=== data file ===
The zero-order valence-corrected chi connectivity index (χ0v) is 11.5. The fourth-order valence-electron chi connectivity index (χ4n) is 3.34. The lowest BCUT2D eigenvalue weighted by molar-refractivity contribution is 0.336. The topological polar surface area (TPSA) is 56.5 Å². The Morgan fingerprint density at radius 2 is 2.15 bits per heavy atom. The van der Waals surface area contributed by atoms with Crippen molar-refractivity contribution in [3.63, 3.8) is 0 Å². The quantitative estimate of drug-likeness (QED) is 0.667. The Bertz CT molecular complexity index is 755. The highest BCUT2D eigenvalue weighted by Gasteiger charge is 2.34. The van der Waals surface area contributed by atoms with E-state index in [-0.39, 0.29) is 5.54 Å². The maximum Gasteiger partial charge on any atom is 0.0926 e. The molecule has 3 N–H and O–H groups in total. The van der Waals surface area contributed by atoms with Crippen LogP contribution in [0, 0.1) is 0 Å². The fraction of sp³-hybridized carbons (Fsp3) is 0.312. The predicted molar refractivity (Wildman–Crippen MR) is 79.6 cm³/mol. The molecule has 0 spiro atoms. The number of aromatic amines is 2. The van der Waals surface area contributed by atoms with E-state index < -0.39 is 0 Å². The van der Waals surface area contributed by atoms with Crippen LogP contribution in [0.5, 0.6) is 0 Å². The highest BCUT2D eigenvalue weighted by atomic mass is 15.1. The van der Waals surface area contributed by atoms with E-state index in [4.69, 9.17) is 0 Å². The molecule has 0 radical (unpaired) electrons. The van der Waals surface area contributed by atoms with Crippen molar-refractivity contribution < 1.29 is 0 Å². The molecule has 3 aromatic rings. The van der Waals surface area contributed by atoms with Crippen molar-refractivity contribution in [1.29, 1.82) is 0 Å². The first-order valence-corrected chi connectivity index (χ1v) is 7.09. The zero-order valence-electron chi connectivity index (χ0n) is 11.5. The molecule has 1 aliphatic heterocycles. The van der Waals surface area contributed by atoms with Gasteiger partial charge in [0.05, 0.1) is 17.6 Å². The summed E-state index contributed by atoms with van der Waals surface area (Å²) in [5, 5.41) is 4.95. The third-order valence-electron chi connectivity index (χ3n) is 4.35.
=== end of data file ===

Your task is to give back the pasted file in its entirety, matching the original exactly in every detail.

The zero-order valence-corrected chi connectivity index (χ0v) is 11.5. The fourth-order valence-electron chi connectivity index (χ4n) is 3.34. The lowest BCUT2D eigenvalue weighted by molar-refractivity contribution is 0.336. The topological polar surface area (TPSA) is 56.5 Å². The Morgan fingerprint density at radius 2 is 2.15 bits per heavy atom. The van der Waals surface area contributed by atoms with Crippen molar-refractivity contribution in [3.63, 3.8) is 0 Å². The quantitative estimate of drug-likeness (QED) is 0.667. The Bertz CT molecular complexity index is 755. The highest BCUT2D eigenvalue weighted by Gasteiger charge is 2.34. The van der Waals surface area contributed by atoms with E-state index in [-0.39, 0.29) is 5.54 Å². The maximum Gasteiger partial charge on any atom is 0.0926 e. The molecule has 3 N–H and O–H groups in total. The van der Waals surface area contributed by atoms with Crippen LogP contribution in [0, 0.1) is 0 Å². The fraction of sp³-hybridized carbons (Fsp3) is 0.312. The predicted molar refractivity (Wildman–Crippen MR) is 79.6 cm³/mol. The molecule has 0 spiro atoms. The number of aromatic amines is 2. The van der Waals surface area contributed by atoms with E-state index < -0.39 is 0 Å². The van der Waals surface area contributed by atoms with Crippen LogP contribution in [0.5, 0.6) is 0 Å². The highest BCUT2D eigenvalue weighted by atomic mass is 15.1. The van der Waals surface area contributed by atoms with E-state index in [4.69, 9.17) is 0 Å². The molecule has 0 radical (unpaired) electrons. The van der Waals surface area contributed by atoms with Crippen molar-refractivity contribution < 1.29 is 0 Å². The molecule has 3 aromatic rings. The van der Waals surface area contributed by atoms with Crippen molar-refractivity contribution in [1.29, 1.82) is 0 Å². The first-order valence-corrected chi connectivity index (χ1v) is 7.09. The zero-order valence-electron chi connectivity index (χ0n) is 11.5. The molecule has 1 aliphatic heterocycles. The van der Waals surface area contributed by atoms with Gasteiger partial charge in [0.05, 0.1) is 17.6 Å². The summed E-state index contributed by atoms with van der Waals surface area (Å²) in [5, 5.41) is 4.95. The third-order valence-electron chi connectivity index (χ3n) is 4.35.